New Cupra Urban Rebel Concept review
The rallycross-based Cupra Urban Rebel Concept previews a tamer road car due in 2025
The Urban Rebel Racing Concept’s technical make-up is some way beyond what will feature on the (much cheaper) road car when it turns up in the middle of this decade. And yet as a rolling promotional tool for the idea of a hot baby EV, it’s a fantastic creation. Its digital presence will probably boost Cupra’s chances of selling the upcoming road car to younger customers, too.
Concept cars are usually there to whet our appetites for future production models, so in the vast majority of cases, they’re mostly about looks. Not so with Cupra, because we’ve actually been for a spin in the company’s Urban Rebel Racing Concept – and can testify that it does more than just drive. It flies.
Of course, the Urban Rebel is indeed a preview of a forthcoming road car: the new baby EV, being developed alongside models from VW and Skoda. But for the time being, Cupra wants to use the show car to demonstrate electrified performance.
More than that, the firm thinks it can help fill the gap until the production vehicle arrives by starring in three roles. Firstly, it should excel on smooth asphalt. Secondly, it should be comfortable with being handbrake- turned on bumpy, dusty gravel sections.
And thirdly? That’s where things get virtual. In the next instalment of the popular Forza Horizon racing-game series, the Urban Rebel Racing Concept will be recreated digitally, giving gamers the chance to identify with it and compete ‘in it’.
As we stand beside the vehicle, we can see how it would work. A brutal mix of curves, slashes and sharp edges, the Urban Rebel looks wonderfully beastly – precisely the sort of thing that will dazzle on flat-screen TV in countless living rooms.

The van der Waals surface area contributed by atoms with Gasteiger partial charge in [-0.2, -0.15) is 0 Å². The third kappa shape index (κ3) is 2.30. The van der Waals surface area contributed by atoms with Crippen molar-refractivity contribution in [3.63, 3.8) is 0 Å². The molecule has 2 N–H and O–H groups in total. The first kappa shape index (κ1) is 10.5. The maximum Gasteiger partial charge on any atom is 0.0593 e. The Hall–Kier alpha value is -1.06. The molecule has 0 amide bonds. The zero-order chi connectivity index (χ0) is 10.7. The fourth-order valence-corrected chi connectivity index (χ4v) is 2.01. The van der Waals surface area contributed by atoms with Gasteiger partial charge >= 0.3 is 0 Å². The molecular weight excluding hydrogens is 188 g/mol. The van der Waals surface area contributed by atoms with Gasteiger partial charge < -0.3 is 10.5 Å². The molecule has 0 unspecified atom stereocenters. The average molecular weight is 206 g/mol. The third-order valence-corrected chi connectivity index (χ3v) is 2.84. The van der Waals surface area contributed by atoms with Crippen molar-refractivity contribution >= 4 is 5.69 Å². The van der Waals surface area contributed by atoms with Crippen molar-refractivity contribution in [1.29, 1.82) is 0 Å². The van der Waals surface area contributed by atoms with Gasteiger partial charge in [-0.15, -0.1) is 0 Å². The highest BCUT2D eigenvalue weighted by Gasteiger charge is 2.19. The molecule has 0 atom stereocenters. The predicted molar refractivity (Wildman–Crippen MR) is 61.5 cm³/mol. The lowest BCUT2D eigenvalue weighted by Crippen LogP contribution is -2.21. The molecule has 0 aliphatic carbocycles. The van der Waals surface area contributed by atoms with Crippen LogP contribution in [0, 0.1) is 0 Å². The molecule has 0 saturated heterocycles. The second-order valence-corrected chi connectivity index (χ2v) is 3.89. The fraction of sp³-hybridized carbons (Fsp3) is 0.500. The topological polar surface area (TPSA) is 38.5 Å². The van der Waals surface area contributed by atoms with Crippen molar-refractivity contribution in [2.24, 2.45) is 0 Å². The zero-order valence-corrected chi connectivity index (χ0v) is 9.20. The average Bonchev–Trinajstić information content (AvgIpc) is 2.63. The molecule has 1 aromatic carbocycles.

Cupra has built two examples of its Racing Concept, each featuring a carbon-fibre bodyshell wrapped over the basic construction of an RX2-class electric rallycross vehicle. The bare specs tell the story: a kerbweight of just 1,230kg, including the battery pack in the floor, pushrod suspension, four-wheel drive and 429bhp of electric shove. We’re told that it’ll reach 62mph in 3.2 seconds, pretty much regardless of conditions.
And here we are at a rallycross track, behind the wheel of one of the company’s two prototypes, so we start with respect. From a standing start, the Rebel translates a press on the throttle into a kind of forward detonation. It reacts almost telepathically to steering inputs, and mixes a firm chassis set-up with masses of suspension travel.
We’re not performing in front of a rallycross crowd today, and that’s probably for the best. Despite our best efforts at balancing the distribution of power between the two electric motors in the front and rear, and the T-shaped placement of the batteries low down in the floor and central tunnel, the Urban Rebel reacts quite unpredictably to my inexperienced commands.
Suddenly, though, it all clicks; I have to work hard on a loose section of the track to manoeuvre the Urban Reben towards the asphalt section. Stones crackle like crazy in the wheelarches, the car grips heartily, buzzes mechanically and then shoots off in the right direction with an electric fizz.
It’s great – and proof that it’s possible to feel emotions from cars even without a traditional engine noise. Something of a Cupra coup, you might say.
|Model:||Cupra Urban Rebel Racing Concept|
|Transmission:||Single-speed auto, four-wheel drive|
|On sale:||2025 (road car)|